It's getting mighty crowded
It's been an anxious time for hundreds of thousands of families in England, finding out where their children are going to be starting primary school in September.
What's made this more difficult has been the extra pressure on places from a spectacular school-age population surge in some parts of the country.
Up 44% in Croydon, 43% in Barking, 37% in Hounslow, 33% in Merton, 32% in Greenwich, according to figures from the Department for Education showing pupil numbers between 2010 and 2015.
Only a minority of authorities have single-digit increases, mostly in the north of England.
Like a rolling wave, this is going to hit services upstream - secondary schools, universities, health, housing and transport.
It will require thousands more teachers. Schools already have more staff than ever before. A high proportion are women - with the remarkable statistic that about one in 12 of all women working in England now have a job in a school.
Given the scale of the rising pupil numbers, it's perhaps surprising that there hasn't been a bigger problem with some children not getting any place at all.
The school system has been impressively flexible - absorbing another 100,000 in primary schools in a single year.
But the way this has been achieved is going to fundamentally change the shape of many primary schools.
Education, education, education has become building, building, building. And it's going to leave a legacy of some very big schools.
When you look at the spreadsheet of expansion plans, there are long lists of "permanent expansion" and "temporary expansion".
Some of these are one or two extra classes - another 30 or 60 pupils - but there are plenty with more than 200, 300 and even 400 extra pupils being added to primary schools.
It's not cheap. Many of these expansions are costing more than £1m, with some in excess of £10m. And that's before the extra running costs for bigger schools in the future.
This will be played out in many different ways in individual schools - temporary buildings in the playground, extensions being added, turning spare rooms into classrooms, new buildings, moving to a bigger site.
And it will change some of these schools forever.
The rising numbers will also put pressure on another part of the system - deciding how places should be allocated.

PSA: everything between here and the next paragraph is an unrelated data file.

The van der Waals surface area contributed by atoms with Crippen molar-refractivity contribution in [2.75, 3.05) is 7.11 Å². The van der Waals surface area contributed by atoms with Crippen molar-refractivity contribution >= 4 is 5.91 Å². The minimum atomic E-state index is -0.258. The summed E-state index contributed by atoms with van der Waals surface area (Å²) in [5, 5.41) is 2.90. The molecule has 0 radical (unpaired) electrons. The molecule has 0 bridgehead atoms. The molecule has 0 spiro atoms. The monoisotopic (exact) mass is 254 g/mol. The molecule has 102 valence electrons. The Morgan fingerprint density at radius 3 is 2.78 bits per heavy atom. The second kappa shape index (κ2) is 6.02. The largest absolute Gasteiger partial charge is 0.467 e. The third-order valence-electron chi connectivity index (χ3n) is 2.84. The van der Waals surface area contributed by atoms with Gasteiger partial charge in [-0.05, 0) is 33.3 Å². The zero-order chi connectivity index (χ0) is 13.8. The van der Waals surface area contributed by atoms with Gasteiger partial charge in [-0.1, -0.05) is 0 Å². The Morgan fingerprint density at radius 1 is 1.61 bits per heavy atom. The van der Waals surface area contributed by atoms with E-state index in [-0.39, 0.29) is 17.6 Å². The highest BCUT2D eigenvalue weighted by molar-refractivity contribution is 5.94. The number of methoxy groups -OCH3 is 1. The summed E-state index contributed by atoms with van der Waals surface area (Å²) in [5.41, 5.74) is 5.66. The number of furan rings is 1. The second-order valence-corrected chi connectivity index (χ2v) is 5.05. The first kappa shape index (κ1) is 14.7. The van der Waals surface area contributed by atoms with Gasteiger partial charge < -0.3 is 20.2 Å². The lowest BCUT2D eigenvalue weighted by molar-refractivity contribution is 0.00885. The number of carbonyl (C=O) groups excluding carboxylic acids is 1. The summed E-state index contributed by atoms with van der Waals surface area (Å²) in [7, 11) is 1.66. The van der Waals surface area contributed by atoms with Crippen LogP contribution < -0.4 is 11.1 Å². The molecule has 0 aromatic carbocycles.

What is a "fair" system?
The default approach is to base decisions on proximity - how close a child lives to a school.
But to play devil's advocate a little, what's fair about a system where priority is based on property prices?
Would doctors allow patients to jump the queue if they could afford a house nearer the hospital?
Why should your address determine access, particularly if house prices leave little choice over where families can afford to live?
This becomes an even tenser arrangement as pressure increases on places. Catchment areas will tighten and the link between house prices and school intake will grow stronger.
Emails have come from parents who missed out on a place even though they live a few hundred yards from a school.
It doesn't seem particularly fair to them if someone with a bigger income buys a house a few doors away and takes a last place.
In some areas the precision on proximity has reached absurd levels. Living in a high-rise block means families on upper floors are further away than those on the ground level.
There are debates over whether distance should be measured from the mid-point of a school campus, rather than the front gate.
Not that it's easy to think of an alternative. But maybe we should think of it as pragmatic rather than fair.
Creating more choice would need much greater capacity in the system - and parents might still flock to the same overcrowded high-achieving schools, leaving many disappointed.
It gets back to a fundamental weakness in any education system where excellence is assumed to be rationed.